Education, Features, Health and Safety, Law and Politics, Municipal Government, National

Parkland Students Demand Changes in Gun Laws

March 25, 2018

By Neal Tepel

Washington DC – The Marjory Stoneman Douglas students of Parkland Florida had a strong message Saturday March 24th for legislators across the country. Change the gun law or be voted out. The shooting on February 14th at Marjory Stoneman Douglas High School left 17 people dead.  So began a movement that has led to a national debate on gun control.

Demonstrations against gun violence were planned across the globe this past Saturday with Washington DC the main center of attraction. About 180,000 people attended Saturday’s rally in DC planned by the students of Marjory Stoneman Douglas. “Welcome to the revolution,” said Cameron Kasky, the first student speaker at this huge ‘March for Our Lives’ event in DC, on Saturday. “My generation has spent our entire lives seeing mass shooting after mass shooting, and that needs to end now.” In New York, 150,000 people were demonstrating in support of the DC March.

The law, which President Trump signed on Saturday as part of the omnibus spending bill, provides funding to train students, teachers and law enforcement on how to spot and report signs of gun violence. It also provides money to improve school security, strengthens the system of background checks on gun buyers, and provides some funding for the Centers for Disease Control and Prevention to conduct research on gun violence. But the law did nothing to regulate gun sales, or to restrict the sale of assault-style weapons like the AR-15. This is far from what the students listed in their demands on gun control.

The Marjory Stoneman Douglas High School students have begun a massive organizing drive across the country to change gun laws in the United States. Their cause is gaining more support each day with legislators beginning to stand up to the NRA.

The changes Parkland Students are proposing include the following:

  1. Ban semi-automatic weapons that fire high-velocity rounds

These weapons were designed for war not target practice.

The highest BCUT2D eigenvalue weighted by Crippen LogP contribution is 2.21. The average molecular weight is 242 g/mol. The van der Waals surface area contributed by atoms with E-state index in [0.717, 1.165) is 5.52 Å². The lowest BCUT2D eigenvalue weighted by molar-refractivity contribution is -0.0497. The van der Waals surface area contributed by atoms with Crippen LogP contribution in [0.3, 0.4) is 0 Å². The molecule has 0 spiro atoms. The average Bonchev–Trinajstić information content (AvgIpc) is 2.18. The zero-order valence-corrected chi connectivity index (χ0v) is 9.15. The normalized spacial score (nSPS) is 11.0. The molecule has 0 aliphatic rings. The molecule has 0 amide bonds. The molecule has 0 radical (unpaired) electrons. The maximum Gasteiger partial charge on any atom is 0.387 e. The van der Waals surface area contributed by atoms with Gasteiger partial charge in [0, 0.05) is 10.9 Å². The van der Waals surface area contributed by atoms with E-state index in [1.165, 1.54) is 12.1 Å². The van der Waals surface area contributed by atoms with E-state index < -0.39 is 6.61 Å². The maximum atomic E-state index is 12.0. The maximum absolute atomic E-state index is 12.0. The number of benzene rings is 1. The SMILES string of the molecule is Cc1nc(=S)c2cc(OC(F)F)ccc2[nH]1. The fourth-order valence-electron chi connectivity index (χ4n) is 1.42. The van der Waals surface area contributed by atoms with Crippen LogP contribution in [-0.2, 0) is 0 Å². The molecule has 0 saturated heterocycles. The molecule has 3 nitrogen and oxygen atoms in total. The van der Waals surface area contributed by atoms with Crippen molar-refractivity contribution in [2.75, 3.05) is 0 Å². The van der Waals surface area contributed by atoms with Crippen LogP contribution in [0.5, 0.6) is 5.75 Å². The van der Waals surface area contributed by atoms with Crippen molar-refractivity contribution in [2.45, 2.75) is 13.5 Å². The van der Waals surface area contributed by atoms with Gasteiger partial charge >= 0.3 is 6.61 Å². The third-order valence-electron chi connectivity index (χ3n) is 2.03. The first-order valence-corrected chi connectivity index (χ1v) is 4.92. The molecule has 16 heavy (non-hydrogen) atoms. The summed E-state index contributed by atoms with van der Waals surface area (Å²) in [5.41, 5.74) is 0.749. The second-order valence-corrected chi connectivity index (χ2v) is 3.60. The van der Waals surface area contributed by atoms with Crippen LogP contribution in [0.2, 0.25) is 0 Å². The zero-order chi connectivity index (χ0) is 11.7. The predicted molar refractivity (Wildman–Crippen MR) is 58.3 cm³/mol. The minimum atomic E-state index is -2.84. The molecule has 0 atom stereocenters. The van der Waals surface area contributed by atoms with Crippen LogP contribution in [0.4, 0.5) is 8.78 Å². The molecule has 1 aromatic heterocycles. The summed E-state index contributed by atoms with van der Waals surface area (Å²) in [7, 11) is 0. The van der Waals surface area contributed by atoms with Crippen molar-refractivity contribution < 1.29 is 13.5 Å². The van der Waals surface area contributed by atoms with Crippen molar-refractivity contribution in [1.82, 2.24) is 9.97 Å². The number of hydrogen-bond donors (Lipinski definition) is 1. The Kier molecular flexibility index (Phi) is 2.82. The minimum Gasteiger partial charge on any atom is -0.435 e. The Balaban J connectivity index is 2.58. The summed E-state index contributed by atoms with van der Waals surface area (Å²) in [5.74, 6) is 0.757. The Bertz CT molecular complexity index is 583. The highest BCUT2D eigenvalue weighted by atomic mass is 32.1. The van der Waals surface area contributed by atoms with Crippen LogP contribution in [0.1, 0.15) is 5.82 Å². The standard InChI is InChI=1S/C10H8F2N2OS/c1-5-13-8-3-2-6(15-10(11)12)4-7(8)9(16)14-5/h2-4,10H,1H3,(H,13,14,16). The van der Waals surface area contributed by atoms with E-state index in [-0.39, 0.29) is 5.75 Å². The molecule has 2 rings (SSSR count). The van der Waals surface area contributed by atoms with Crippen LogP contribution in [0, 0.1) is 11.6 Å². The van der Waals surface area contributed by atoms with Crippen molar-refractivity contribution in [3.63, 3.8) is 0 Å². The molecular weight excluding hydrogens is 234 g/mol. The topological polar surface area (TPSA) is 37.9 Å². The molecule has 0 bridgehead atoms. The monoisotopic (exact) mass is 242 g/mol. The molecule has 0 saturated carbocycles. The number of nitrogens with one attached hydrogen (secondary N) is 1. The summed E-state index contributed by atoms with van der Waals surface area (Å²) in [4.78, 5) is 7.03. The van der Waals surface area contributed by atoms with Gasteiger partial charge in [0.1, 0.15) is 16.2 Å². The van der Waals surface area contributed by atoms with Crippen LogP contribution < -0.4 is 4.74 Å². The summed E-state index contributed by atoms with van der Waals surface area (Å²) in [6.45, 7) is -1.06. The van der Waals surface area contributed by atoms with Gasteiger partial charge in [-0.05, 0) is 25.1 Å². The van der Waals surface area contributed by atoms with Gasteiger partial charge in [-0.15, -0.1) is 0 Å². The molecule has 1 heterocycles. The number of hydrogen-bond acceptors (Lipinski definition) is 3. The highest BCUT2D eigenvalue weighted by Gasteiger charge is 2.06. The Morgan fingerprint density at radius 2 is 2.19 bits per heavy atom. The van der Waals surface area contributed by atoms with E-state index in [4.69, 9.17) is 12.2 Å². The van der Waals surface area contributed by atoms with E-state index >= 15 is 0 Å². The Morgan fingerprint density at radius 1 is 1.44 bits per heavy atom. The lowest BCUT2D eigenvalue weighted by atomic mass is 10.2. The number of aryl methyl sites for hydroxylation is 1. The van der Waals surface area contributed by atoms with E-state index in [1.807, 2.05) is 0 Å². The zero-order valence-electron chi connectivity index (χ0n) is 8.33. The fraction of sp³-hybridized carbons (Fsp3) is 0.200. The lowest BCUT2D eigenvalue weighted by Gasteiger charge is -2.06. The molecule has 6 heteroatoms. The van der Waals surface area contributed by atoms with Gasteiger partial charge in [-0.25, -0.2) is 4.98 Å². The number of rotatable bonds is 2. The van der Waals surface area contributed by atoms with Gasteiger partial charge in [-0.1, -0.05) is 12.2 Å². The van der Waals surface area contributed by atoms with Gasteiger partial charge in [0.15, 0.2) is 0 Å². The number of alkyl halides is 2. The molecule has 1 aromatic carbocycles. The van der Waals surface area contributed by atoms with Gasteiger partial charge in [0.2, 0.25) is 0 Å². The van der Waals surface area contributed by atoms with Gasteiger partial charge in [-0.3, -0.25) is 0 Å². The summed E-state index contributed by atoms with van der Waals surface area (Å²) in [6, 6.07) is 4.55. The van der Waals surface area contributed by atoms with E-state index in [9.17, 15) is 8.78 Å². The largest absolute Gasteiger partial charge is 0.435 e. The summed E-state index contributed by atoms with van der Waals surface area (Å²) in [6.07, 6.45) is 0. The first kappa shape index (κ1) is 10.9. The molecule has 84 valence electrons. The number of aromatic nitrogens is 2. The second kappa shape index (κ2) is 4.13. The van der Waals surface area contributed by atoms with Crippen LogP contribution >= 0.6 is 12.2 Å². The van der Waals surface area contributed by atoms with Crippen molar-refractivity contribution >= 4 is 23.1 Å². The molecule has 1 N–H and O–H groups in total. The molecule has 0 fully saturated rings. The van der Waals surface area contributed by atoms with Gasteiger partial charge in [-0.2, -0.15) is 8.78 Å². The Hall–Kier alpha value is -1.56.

1. Ban accessories that simulate automatic weapons

High-capacity magazines played a huge role in the shooting at Marjory Stoneman Douglas High School in Parkland Florida. In only 10 minutes, 17 people were killed, and 17 others were injured. In the 2017 shooting in Las Vegas, 58 people were killed and 851 others were injured.

  1. Establish a database of gun sales and universal background checks

A database is needed to keep track which guns are sold in the United States. Together with universal background checks, this system would help law enforcement stop a potentially dangerous person before they commit a gun crime.

  1. Change privacy laws to allow mental healthcare providers to communicate with law enforcement

This channel of communication needs improvement and in some cases laws need to be changed. Those unstable should be prevented from purchasing a fire arm.

  1. Close gun show and secondhand sales loopholes

Loopholes allow people who otherwise wouldn’t be able to buy firearms to purchase them at gun shows and secondhand sales.

  1. Raise the firearm purchase age to 21

With the exception of those who are serving the United States in the military, the age to obtain any firearm should be raised to 21.

Increase funding for mental health services.

Federal and state government should earmark more funds specifically for mental health services.

Increase funding for school security.

Every school, regardless of size,  needs an armed police officer assigned to the facility.

March 25, 2018

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